After a month of reported congressional movement on gun control, negotiations have apparently hit a snag.
Democratic senators have decided to break up proposals into different packages – such as Senator Dianne Feinstein’s push for an assault weapons ban – instead of presenting one “Obama gun package”.
And, unsurprisingly, Republicans and Democrats can’t seem to agree on what parts should make up a background check bill.
On the surface, this seems like Washington dysfunction at its worst, especially since the percentage of Americans who want tougher gun control has stayed at its post-Newtown high: a majority still wants a ban on assault weapons, although legislation on that has pretty nearly no chance of passing through Congress.
Over 80% of Americans do agree on universal background checks, including a majority of Republicans.
But a deeper look at the numbers suggests that gun rights advocates may be playing a stronger hand than at first glance.
1. Most Americans don’t see gun control as the most significant way to prevent mass shootings
Per a Public Religion Research Institute poll, only 25% of Americans believe that stricter gun control laws and enforcement would be the key to preventing massacres. That was second to mental health screenings, at 30%, and just ahead of moral and religious teaching, at 20%.
Even when we expand the issue out to allow for multiple answers, as CBS News did, only 21% think that stricter gun control would prevent gun violence by much. Almost half, 46%, think mental health screening would help a lot, while 36% think armed guards in public places would be most useful.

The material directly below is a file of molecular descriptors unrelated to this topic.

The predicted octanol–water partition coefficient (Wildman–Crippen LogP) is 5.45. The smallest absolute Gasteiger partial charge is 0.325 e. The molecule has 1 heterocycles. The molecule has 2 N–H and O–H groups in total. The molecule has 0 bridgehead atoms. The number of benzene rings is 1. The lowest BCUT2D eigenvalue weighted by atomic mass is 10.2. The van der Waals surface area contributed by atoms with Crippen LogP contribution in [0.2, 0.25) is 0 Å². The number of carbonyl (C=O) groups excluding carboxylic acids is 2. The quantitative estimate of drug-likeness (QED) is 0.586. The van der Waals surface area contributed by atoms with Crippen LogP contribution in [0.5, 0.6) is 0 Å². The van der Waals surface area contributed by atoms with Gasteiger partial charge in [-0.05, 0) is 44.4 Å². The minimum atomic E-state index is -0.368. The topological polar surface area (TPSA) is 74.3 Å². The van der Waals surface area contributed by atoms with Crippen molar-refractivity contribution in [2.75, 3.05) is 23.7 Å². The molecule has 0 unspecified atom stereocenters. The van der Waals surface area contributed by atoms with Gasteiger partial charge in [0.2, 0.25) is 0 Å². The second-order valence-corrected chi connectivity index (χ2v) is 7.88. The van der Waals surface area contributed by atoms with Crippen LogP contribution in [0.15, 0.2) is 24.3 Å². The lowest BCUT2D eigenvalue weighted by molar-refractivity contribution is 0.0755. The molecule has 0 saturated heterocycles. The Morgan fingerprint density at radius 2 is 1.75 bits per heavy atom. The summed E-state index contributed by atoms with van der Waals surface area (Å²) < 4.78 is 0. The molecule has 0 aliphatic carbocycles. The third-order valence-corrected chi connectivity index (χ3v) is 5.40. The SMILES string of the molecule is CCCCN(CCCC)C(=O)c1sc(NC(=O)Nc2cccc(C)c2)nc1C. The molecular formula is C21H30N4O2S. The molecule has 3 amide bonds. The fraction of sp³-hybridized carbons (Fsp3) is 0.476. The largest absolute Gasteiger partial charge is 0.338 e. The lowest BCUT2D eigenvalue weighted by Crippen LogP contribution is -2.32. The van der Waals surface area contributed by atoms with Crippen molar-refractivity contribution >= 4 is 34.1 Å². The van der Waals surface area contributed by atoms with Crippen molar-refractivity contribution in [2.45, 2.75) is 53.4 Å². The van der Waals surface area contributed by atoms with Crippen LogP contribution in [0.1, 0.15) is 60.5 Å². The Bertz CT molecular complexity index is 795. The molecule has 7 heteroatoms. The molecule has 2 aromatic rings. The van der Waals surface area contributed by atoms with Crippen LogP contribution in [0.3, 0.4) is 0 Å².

2. Guns as a whole are not at the forefront of issues for most Americans
Only 4% of Americans listed guns as the most important problem facing the country in the latest CBS News poll. Instead, over 50% chose the economy, jobs or the budget deficit. That matches other recent polling, and the recent focus on the sequestration illustrates this data.
You might say, “Of course, the economy is the No 1 issue for Americans – how could gun control come close?” And I’d agree: if gun control were really at the top of the heap, I’d expect it to be polling higher. During the healthcare debate of 2009-10, for instance, healthcare regularly broke the 20% barrier in polls on the most important issue in the US.
Post Continues: Americans Don’t Want Gun Control Enough – Business Insider.